consideration. But this is an action against two, John and James ;
and before the plaintiff can recover, he must show a joint liability
on the part of the defendants to answer. In this he has failed. I
am, therefore, of opinion the plaintiff is not entitled to recover in
this action, and your verdict ought to be for the defendants.



Dec. 1843.] OF PENNSYLVANIA.

[Bond v. Aitkin.]

The plaintiff excepted to the charge, and assigned the following
errors :

1. The court erred in charging that the bill single executed by
John Aitkin was an extinguishment of the joint debt of both de-
fendants.

2. In charging that the plaintiff could not recover upon the
second count of the declaration.

3. In charging that the plaintiff could not recover upon James
Aitkin's promise to pay.

4. In charging that there was no joint liability.

5. In charging that the bill single was void as to James Aitkin.

Edwards and B. Tilghman, for plaintiff in error. A partner
may be bound by a deed executed on behalf of the firm by his co-
partner, provided there be either a previous authority or a subse-
quent adoption of the act. 3 Kent 47; Cady v. Shepherd, (11
Pick. 405); Taylor v. Coryell, (12 Serg. fy Rawle 249); Darst v.
Roth, (4 Wash. C. C. 471) ; Story on Part. 180; and such previous
authority or subsequent ratification need not be under seal, nor in
writing, nor specially communicated for the specific purpose; but
may be inferred from the partnership, and from the subsequent
conduct of the copartner implying an assent to the act. Gram v.
Seton, (1 Hall 262).

But the note is not a bar to the plaintiff's recovery on the count
for money lent. 4 B. # C. 968 ; 1 Sound. PL 403 ; Emly v. Lye,
(15 East 6). The separate note of one partner is not an extin-
guishment or satisfaction of their joint debt, unless there was a
special agreement to that effect, or such was the intention of the
parties ; and this is a question for the jury. Estate of Davis 6f De-
sauque, (5 Whart. 538) ; Sheehy v. Mandeville, (6 Crunch 264) ;
Mason v. Wickersham, (4 Watts <$* Serg. 100) ; Bedford v. Deakin,
(2 B. 4- Aid. 210). They also referred to Day v. Leal, (14 Johns.
404) ; Wallace v. Fairman, (4 Watts 379) ; Weakly v. Bell, (9 Watts
280) ; Jones v. Johnson, (3 Watts fy Serg. 279).

Lewis, contra. An instrument under seal executed by one
partner in the name of the firm, will not bind his copartner, unless
there be an express authority by deed, or he be present and assent
to the sealing and delivery by the other as the act of the firm.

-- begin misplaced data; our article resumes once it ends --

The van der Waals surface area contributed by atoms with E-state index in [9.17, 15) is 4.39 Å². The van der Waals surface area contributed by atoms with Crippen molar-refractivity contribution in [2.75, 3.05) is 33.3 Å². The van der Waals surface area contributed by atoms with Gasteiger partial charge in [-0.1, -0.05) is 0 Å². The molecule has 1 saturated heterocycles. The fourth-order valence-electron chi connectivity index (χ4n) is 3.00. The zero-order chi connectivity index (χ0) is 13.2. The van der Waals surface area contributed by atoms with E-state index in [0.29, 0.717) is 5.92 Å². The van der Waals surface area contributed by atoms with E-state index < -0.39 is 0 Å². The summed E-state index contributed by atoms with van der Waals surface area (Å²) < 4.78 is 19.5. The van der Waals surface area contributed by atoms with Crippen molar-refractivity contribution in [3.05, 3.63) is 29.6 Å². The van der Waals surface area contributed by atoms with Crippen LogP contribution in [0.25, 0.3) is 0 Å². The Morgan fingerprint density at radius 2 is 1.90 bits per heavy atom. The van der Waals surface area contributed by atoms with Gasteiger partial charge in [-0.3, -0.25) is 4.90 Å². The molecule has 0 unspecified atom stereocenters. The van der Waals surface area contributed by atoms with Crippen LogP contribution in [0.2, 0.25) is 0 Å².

Harrison v. Jackson, (7 T. R. 207) ; Hart v. Withers, (1 P. R. 285) ;
Overton v. Tozer, (7 Watts 331); Gerard v. Basse, (1 Doll. 119);
Cash v. Tozer, (1 Watts fy Serg. 519) ; Bitzer v. Shunk, (1 Watts fy
Serg. 341) ; U. States v. Jlstley, (3 Wash. C. C. 508) : and no subse-
quent acknowledgment or declaration after the dissolution of the
partnership will make it the act of the firm. Searight v. Craighead,
(1 P. R. 135) ; Deckert v. Filbert, (3 Watts $ Serg. 454.)

The opinion of the Court was delivered by

SERGEANT, J. The question arising in this case has undergone



168 SUPREME COURT [Philadelphia

[Bond v. Aitkin.]

a thorough discussion in the two late cases of Gram v. Seton, (1
Hall 262), and Cady v. Shepherd, (11 Pick. 400), where ail the
authorities are examined, and the principle is settled that a part-
ner may bind his copartner by a contract under seal, in the name
and for the use of the firm, in the course of the partnership busi-
ness, provided the copartner assents to the contract previously to
its execution, or afterwards ratifies and adopts it ; and this assent
or adoption may be by parol. And we are satisfied that the rule
is founded on principles of justice and policy, and supported by
the general tenor of the adjudged cases in this country and in
England. The only question in the present case is, whether there
is any evidence to go to the jury to show that James Aitkin as-
sented to the giving of the sealed bill in the name of the firm,
before or at the time of its execution, or afterwards ratified it ;
and we think there is. The admissions made by him in the con-
versation with Carter, if believed, in connection with the fact that
the money was got for the firm and went to its use, are evidence
to go to the jury. He said that though he did not know of it at the
time it was given, yet, if he had, he would have been perfectly
satisfied ; if he could make collections, he would pay it in October.
He repeatedly desired it should be sued as a partnership claim,
and declared the note was as good as if he gave his individual
note. This and the whole tenor of the conversation tend strongly
to the inference that he had authorized the giving of it ; and we
think the evidence ought to have been left to the jury to say whe-



Online LibraryPennsylvania. Supreme CourtReports of cases adjudged in the Supreme court of Pennsylvania [May term 1841 - May term 1845] (Volume 6) → online text (page 19 of 69)